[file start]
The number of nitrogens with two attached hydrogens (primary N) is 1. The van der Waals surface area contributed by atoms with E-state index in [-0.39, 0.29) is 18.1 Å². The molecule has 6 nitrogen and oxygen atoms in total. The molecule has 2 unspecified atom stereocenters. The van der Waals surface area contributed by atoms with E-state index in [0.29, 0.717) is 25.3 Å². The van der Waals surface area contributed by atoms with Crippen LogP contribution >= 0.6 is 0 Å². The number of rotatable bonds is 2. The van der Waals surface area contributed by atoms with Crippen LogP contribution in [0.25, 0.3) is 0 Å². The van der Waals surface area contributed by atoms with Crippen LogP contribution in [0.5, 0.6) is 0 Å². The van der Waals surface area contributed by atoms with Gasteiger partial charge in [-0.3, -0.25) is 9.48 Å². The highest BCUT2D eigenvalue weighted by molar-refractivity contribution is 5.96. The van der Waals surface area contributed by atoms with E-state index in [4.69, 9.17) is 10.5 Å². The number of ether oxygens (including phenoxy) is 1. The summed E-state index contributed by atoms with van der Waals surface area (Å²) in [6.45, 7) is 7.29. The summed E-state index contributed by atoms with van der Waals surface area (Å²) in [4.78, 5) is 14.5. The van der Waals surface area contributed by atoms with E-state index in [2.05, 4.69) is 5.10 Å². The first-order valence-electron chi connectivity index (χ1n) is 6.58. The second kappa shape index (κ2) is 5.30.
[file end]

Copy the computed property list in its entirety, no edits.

The number of nitrogens with two attached hydrogens (primary N) is 1. The van der Waals surface area contributed by atoms with E-state index in [-0.39, 0.29) is 18.1 Å². The molecule has 6 nitrogen and oxygen atoms in total. The molecule has 2 unspecified atom stereocenters. The van der Waals surface area contributed by atoms with E-state index in [0.29, 0.717) is 25.3 Å². The van der Waals surface area contributed by atoms with Crippen LogP contribution >= 0.6 is 0 Å². The number of rotatable bonds is 2. The van der Waals surface area contributed by atoms with Crippen LogP contribution in [0.25, 0.3) is 0 Å². The van der Waals surface area contributed by atoms with Crippen LogP contribution in [0.5, 0.6) is 0 Å². The van der Waals surface area contributed by atoms with Gasteiger partial charge in [-0.3, -0.25) is 9.48 Å². The highest BCUT2D eigenvalue weighted by molar-refractivity contribution is 5.96. The van der Waals surface area contributed by atoms with E-state index in [4.69, 9.17) is 10.5 Å². The number of ether oxygens (including phenoxy) is 1. The summed E-state index contributed by atoms with van der Waals surface area (Å²) in [6.45, 7) is 7.29. The summed E-state index contributed by atoms with van der Waals surface area (Å²) in [4.78, 5) is 14.5. The van der Waals surface area contributed by atoms with E-state index in [2.05, 4.69) is 5.10 Å². The first-order valence-electron chi connectivity index (χ1n) is 6.58. The second kappa shape index (κ2) is 5.30.